The Brewer’s Journey: from home brewing to commercial success
The Virtual Brewers Conference took place online April 21-23. Stout Tanks and Kettles in Oregon presented ‘The Brewer’s Journey: Timeline for the aspiring brewer‘ and kindly made it available for free replay.
Although the content was aimed at craft beer brewers, it’s equally applicable to kombucha brewers.
Host Scott McCormick based his content on Joseph Campbell’s Hero’s Journey that begins with a call to the adventure (of brewing) and obstacles to overcome. Campbell has described the journey as follows:
A hero ventures forth from the world of common day into a region of supernatural wonder: fabulous forces are there encountered and a decisive victory is won: the hero comes back from this mysterious adventure with the power to bestow boons on his fellow man.Campbell, Joseph (1949). The Hero with a Thousand Faces (1st ed.). Princeton, NJ: Princeton University Press. p. 23
Kombucha brewers who succeed in their journey will bestow ‘booch as well as boons!
Scott showed how the Brewer’s Journey is a Hero’s Journey – the steps each person takes in opening a brewery differ in small details, but at a high level the process is the same. He gave an overview of the process needed to go from home brewing enthusiast to a commercial brewery owner. If you’re early in the stages of starting up, or not sure how to start, this presentation will help you succeed.
The brewer’s journey starts with a homebrewer figuring out ‘why’ they wish to start a brewery. New brewers should find a mentor with experience starting a brewery to sit down and share the details of their journey.
In the spirit of symbiosis, you will find mentors if you join Kombucha Brewers International as a Brewery-in-Process ($395/year). This lets you connect with other commercial kombucha brewers on an equal footing. Look for companies to contact in our Worldwide Directory, or read through the Profiles we’ve published for brewers who share your values. While not everyone will have the time or inclination to help, you might be surprised how open and helpful many established brewers are.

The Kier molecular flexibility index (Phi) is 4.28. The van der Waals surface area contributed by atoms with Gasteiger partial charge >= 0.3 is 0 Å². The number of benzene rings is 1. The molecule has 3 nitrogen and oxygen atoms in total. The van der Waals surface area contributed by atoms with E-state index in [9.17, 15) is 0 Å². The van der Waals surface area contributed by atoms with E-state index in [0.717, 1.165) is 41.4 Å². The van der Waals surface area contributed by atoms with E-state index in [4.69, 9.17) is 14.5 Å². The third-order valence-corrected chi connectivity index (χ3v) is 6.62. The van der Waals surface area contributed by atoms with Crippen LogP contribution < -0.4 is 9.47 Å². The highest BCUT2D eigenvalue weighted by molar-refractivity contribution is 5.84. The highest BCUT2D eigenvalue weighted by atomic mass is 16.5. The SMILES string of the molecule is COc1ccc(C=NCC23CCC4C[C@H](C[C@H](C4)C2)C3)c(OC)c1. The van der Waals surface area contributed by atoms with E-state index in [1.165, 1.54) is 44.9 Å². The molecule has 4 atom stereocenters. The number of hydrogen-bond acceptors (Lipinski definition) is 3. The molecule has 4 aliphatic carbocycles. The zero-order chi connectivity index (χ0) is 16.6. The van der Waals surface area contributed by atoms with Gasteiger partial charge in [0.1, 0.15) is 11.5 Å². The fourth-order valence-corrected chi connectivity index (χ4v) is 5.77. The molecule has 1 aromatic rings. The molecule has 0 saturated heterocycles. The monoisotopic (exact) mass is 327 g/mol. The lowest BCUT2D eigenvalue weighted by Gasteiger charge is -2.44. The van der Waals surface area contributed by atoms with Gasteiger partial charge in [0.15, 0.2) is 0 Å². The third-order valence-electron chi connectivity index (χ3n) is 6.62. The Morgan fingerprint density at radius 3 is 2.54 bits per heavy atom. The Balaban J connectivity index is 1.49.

At this point you cross the threshold from the known to the unknown world. You’ll probably experience your first failures as well as some early success. Jarr Kombucha brewed ‘booch that was so tart they were given a negative review in Time Out. Kombuco Fizz had to pour hundreds of liters down the drain when they failed to scale up production.
The cast of characters a new company need includes a skilled brewer, a landlord, and someone to provide funding.
The path to brewery ownership requires planning. You need to size the addressable market. Production planning can then determine how many barrels must be produced to meet the demands of the addressable market. If you are planning to open a brewpub then a food menu needs to be paired with kombucha flavors. Scott claims that business size is a lifestyle choice. A new business owner needs to cover all the bases, from payroll to farmers’ market scheduling. Brewing is just part of a very full schedule. How much of your life do you want to invest?
Sales and distribution
You need a way to get kombucha to the customer. Small taprooms can serve local customers where everything is sold across the bar at the highest profit margin. Otherwise, canning and bottling systems are needed. Distribution needs sorting.
Once the lease is signed or building purchased, you’ll need to schedule the build-out of the brewery. The defining moment is brewing your first batch of kombucha as a commercial operation. Seeing customers enjoy the product is a rewarding moment. Giving back to the community and supporting other emerging brewers follows on from this.
A bigger pie
In most regions, kombucha remains an unknown beverage to the average consumer. There’s a huge upside to growing the market. Brewers who help each other to improve their craft and share ideas help to “build a bigger pie.” There’ll be more to go around doing this than fighting for the market share in a world where the popularity of the beverage continues to rise. It’s a journey where everyone can be a hero.